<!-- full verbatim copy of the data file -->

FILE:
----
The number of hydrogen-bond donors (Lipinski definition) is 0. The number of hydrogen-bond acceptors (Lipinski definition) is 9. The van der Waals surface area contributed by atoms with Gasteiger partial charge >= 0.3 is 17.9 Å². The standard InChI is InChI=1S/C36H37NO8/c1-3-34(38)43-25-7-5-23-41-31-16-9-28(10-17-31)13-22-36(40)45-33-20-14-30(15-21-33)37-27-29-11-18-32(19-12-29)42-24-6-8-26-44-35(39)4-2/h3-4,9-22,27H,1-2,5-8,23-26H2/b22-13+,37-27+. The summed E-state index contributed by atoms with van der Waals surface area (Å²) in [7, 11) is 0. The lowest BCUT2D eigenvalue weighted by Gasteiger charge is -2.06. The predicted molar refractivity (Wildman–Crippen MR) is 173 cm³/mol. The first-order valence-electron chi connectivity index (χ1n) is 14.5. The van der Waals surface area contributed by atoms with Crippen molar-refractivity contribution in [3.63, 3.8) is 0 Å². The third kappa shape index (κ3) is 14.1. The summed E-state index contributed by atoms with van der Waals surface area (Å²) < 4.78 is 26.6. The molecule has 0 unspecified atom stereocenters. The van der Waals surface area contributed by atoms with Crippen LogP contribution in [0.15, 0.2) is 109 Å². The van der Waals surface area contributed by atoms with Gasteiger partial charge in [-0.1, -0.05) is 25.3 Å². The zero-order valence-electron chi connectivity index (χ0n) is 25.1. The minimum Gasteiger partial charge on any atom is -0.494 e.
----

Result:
The number of hydrogen-bond donors (Lipinski definition) is 0. The number of hydrogen-bond acceptors (Lipinski definition) is 9. The van der Waals surface area contributed by atoms with Gasteiger partial charge >= 0.3 is 17.9 Å². The standard InChI is InChI=1S/C36H37NO8/c1-3-34(38)43-25-7-5-23-41-31-16-9-28(10-17-31)13-22-36(40)45-33-20-14-30(15-21-33)37-27-29-11-18-32(19-12-29)42-24-6-8-26-44-35(39)4-2/h3-4,9-22,27H,1-2,5-8,23-26H2/b22-13+,37-27+. The summed E-state index contributed by atoms with van der Waals surface area (Å²) in [7, 11) is 0. The lowest BCUT2D eigenvalue weighted by Gasteiger charge is -2.06. The predicted molar refractivity (Wildman–Crippen MR) is 173 cm³/mol. The first-order valence-electron chi connectivity index (χ1n) is 14.5. The van der Waals surface area contributed by atoms with Crippen molar-refractivity contribution in [3.63, 3.8) is 0 Å². The third kappa shape index (κ3) is 14.1. The summed E-state index contributed by atoms with van der Waals surface area (Å²) < 4.78 is 26.6. The molecule has 0 unspecified atom stereocenters. The van der Waals surface area contributed by atoms with Crippen LogP contribution in [0.15, 0.2) is 109 Å². The van der Waals surface area contributed by atoms with Gasteiger partial charge in [-0.1, -0.05) is 25.3 Å². The zero-order valence-electron chi connectivity index (χ0n) is 25.1. The minimum Gasteiger partial charge on any atom is -0.494 e.